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Columbia Law School

Bankruptcy Law

Chapter 11

2005

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Full-Text Articles in Law

Serial Entrepreneurs And Small Business Bankruptcies, Douglas G. Baird, Edward R. Morrison Jan 2005

Serial Entrepreneurs And Small Business Bankruptcies, Douglas G. Baird, Edward R. Morrison

Faculty Scholarship

This empirical study suggests that, far from ensuring assets are put to their best use, Chapter 11 encourages small-business entrepreneurs to remain too long with failed businesses before trying to start (or work for) new ones. Small entrepreneurs open and close a number of businesses over the course of their careers as they search for the business (or employer) that offers the best match with their skills. Chapter 11 delays this matching process and, over this dimension, differs little from rent control and other government policies that encourage socially wasteful lock-in of scarce resources. These costs may not be large ...


Serial Entrepreneurs And Small Business Bankruptcies, Douglas G. Baird, Edward R. Morrison Jan 2005

Serial Entrepreneurs And Small Business Bankruptcies, Douglas G. Baird, Edward R. Morrison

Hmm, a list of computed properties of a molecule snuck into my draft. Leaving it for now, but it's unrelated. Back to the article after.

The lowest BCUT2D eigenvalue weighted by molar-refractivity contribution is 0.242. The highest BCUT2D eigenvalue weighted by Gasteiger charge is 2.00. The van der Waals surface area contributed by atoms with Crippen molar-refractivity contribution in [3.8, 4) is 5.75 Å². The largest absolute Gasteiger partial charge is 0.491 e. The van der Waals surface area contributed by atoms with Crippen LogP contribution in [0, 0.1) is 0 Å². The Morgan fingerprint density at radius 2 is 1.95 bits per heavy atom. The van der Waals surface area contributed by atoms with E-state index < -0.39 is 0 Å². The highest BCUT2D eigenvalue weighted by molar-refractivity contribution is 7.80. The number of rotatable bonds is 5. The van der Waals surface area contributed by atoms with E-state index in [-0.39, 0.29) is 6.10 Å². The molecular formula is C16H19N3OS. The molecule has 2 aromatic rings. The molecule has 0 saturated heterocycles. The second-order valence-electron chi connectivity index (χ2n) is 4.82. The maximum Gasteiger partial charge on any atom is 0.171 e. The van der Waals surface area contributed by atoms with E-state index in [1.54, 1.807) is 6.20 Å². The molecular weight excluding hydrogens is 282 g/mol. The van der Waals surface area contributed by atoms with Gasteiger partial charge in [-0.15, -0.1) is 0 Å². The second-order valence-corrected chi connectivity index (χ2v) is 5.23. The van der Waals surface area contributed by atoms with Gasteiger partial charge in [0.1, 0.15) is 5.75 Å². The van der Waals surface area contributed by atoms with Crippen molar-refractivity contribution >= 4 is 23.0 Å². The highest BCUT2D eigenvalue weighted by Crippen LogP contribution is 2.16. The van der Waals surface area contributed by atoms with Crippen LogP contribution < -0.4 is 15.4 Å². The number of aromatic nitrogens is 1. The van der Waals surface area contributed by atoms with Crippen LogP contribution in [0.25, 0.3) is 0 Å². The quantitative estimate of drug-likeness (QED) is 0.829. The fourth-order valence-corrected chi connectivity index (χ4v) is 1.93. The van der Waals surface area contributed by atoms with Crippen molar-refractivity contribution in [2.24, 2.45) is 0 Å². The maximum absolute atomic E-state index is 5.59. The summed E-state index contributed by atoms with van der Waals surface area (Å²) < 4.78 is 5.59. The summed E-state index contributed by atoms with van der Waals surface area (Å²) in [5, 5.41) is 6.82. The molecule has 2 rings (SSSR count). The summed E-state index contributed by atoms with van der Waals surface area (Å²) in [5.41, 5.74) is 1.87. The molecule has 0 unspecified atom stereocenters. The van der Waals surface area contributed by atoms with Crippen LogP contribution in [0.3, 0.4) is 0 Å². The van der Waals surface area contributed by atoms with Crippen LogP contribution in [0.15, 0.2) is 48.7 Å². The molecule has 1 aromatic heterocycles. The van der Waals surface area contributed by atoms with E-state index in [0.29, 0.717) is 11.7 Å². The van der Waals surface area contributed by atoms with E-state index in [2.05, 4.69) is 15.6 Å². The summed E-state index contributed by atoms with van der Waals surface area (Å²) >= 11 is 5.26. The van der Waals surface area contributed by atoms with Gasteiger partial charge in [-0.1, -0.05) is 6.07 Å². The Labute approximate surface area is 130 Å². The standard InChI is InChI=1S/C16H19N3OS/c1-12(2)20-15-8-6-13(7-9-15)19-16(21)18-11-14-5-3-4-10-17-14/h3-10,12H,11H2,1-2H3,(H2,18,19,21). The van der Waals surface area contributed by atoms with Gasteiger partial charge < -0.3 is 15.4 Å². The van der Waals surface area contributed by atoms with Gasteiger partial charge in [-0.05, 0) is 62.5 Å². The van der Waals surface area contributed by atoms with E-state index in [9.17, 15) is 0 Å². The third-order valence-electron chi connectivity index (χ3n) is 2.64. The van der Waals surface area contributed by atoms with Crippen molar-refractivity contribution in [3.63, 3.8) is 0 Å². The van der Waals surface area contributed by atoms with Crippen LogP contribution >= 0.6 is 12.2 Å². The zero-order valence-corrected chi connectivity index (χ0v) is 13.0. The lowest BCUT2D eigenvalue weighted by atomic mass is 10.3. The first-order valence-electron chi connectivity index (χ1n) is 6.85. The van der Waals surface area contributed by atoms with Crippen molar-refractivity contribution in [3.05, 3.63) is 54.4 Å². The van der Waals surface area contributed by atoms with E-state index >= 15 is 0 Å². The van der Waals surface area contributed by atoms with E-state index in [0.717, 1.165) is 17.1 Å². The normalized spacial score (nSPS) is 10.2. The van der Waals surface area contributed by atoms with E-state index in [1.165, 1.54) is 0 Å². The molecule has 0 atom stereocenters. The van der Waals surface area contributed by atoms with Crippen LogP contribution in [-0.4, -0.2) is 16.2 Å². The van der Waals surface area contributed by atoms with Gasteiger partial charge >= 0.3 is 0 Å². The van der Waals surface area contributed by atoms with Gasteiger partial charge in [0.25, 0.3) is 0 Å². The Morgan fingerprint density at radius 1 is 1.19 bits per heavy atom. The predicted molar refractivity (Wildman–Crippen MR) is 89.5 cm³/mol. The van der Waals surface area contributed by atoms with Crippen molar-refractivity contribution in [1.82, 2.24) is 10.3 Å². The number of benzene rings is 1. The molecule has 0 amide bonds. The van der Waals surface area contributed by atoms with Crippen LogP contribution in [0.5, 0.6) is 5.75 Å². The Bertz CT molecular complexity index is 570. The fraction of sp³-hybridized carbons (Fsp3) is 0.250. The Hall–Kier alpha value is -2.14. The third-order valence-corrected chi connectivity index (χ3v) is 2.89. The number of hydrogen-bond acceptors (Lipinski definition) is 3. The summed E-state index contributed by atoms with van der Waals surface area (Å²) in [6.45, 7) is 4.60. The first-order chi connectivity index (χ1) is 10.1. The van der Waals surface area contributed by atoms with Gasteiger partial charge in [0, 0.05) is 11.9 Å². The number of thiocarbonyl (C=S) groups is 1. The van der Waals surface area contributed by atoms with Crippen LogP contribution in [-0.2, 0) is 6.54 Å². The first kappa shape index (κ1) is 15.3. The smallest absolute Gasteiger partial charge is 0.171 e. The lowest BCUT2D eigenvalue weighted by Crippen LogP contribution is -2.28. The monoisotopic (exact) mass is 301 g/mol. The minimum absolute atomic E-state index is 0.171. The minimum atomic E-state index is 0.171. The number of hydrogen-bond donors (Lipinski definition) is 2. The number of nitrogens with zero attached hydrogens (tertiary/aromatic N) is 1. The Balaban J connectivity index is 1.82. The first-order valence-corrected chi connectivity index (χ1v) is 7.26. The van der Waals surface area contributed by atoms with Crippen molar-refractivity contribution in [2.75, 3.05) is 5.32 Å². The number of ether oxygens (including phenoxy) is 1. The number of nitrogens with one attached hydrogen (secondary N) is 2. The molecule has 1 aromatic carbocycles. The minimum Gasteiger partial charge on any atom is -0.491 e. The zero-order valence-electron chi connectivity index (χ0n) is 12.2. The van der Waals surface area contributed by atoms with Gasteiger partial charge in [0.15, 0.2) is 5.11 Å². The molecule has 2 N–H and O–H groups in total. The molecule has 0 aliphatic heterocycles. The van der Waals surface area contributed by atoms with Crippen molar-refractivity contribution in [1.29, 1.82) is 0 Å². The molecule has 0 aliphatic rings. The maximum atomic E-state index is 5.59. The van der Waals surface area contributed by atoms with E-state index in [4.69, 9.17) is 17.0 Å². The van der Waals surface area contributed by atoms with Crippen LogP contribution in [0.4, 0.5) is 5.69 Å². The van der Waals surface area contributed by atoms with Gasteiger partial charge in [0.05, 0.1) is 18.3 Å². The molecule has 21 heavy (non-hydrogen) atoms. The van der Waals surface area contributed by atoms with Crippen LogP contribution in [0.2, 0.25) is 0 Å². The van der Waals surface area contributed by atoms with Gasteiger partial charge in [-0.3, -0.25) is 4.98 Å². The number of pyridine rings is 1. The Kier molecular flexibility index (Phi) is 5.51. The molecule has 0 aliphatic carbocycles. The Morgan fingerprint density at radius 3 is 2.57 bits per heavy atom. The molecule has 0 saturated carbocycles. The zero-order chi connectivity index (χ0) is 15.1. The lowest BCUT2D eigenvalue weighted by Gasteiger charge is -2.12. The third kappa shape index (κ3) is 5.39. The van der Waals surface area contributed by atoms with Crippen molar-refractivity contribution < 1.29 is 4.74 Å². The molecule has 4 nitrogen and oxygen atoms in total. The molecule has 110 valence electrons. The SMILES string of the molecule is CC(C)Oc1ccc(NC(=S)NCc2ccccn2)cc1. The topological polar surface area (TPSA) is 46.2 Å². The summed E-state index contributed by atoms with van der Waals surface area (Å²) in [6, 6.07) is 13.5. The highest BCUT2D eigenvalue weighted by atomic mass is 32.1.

Faculty Scholarship

Chapter 11 is thought to preserve the going-concern surplus of a financially distressed business – the extra value that its assets possess in their current configuration. Financial distress leads to conflicts among creditors that can lead to inefficient liquidation of a business with going-concern surplus. Chapter 11 avoids this by providing the business with a way of fashioning a new capital structure. This account of Chapter 11 fails to capture what is happening in the typical case. The typical Chapter 11 debtor is a small corporation whose assets are not specialized and rarely worth enough to pay tax claims. There is ...


Serial Entrepreneurs And Small Business Bankruptcies, Douglas G. Baird, Edward R. Morrison Jan 2005

Serial Entrepreneurs And Small Business Bankruptcies, Douglas G. Baird, Edward R. Morrison

Faculty Scholarship

Chapter 11 is thought to preserve the going-concern surplus of a financially distressed business – the extra value that its assets possess in their current configuration. Financial distress leads to conflicts among creditors that can lead to inefficient liquidation of a business with going-concern surplus. Chapter 11 avoids this by providing the business with a way of fashioning a new capital structure. This account of Chapter 11 fails to capture what is happening in the typical case. The typical Chapter 11 debtor is a small corporation whose assets are not specialized and rarely worth enough to pay tax claims. There is ...